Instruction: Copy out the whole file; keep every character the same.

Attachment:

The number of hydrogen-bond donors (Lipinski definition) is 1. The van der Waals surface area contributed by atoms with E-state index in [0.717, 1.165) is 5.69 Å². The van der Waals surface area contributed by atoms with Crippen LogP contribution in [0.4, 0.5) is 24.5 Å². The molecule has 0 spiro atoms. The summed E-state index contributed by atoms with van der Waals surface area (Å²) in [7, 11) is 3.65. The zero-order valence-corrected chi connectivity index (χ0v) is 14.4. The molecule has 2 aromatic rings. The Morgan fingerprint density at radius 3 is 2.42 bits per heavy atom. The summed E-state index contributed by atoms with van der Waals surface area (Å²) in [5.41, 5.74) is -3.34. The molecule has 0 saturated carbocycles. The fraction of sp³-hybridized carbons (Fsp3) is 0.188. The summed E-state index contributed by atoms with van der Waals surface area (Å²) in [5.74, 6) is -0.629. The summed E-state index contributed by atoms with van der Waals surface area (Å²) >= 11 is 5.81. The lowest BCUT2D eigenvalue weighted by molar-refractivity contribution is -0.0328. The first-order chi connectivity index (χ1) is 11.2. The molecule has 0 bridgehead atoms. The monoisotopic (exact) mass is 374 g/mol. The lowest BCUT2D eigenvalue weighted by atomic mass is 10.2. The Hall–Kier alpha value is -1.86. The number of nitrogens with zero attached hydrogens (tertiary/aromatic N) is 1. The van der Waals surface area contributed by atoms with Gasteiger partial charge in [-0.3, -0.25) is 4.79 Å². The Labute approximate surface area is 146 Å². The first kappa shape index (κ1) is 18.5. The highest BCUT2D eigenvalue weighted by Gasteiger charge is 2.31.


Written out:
The number of hydrogen-bond donors (Lipinski definition) is 1. The van der Waals surface area contributed by atoms with E-state index in [0.717, 1.165) is 5.69 Å². The van der Waals surface area contributed by atoms with Crippen LogP contribution in [0.4, 0.5) is 24.5 Å². The molecule has 0 spiro atoms. The summed E-state index contributed by atoms with van der Waals surface area (Å²) in [7, 11) is 3.65. The zero-order valence-corrected chi connectivity index (χ0v) is 14.4. The molecule has 2 aromatic rings. The Morgan fingerprint density at radius 3 is 2.42 bits per heavy atom. The summed E-state index contributed by atoms with van der Waals surface area (Å²) in [5.41, 5.74) is -3.34. The molecule has 0 saturated carbocycles. The fraction of sp³-hybridized carbons (Fsp3) is 0.188. The summed E-state index contributed by atoms with van der Waals surface area (Å²) in [5.74, 6) is -0.629. The summed E-state index contributed by atoms with van der Waals surface area (Å²) >= 11 is 5.81. The lowest BCUT2D eigenvalue weighted by molar-refractivity contribution is -0.0328. The first-order chi connectivity index (χ1) is 11.2. The molecule has 0 bridgehead atoms. The monoisotopic (exact) mass is 374 g/mol. The lowest BCUT2D eigenvalue weighted by atomic mass is 10.2. The Hall–Kier alpha value is -1.86. The number of nitrogens with zero attached hydrogens (tertiary/aromatic N) is 1. The van der Waals surface area contributed by atoms with Gasteiger partial charge in [-0.3, -0.25) is 4.79 Å². The Labute approximate surface area is 146 Å². The first kappa shape index (κ1) is 18.5. The highest BCUT2D eigenvalue weighted by Gasteiger charge is 2.31.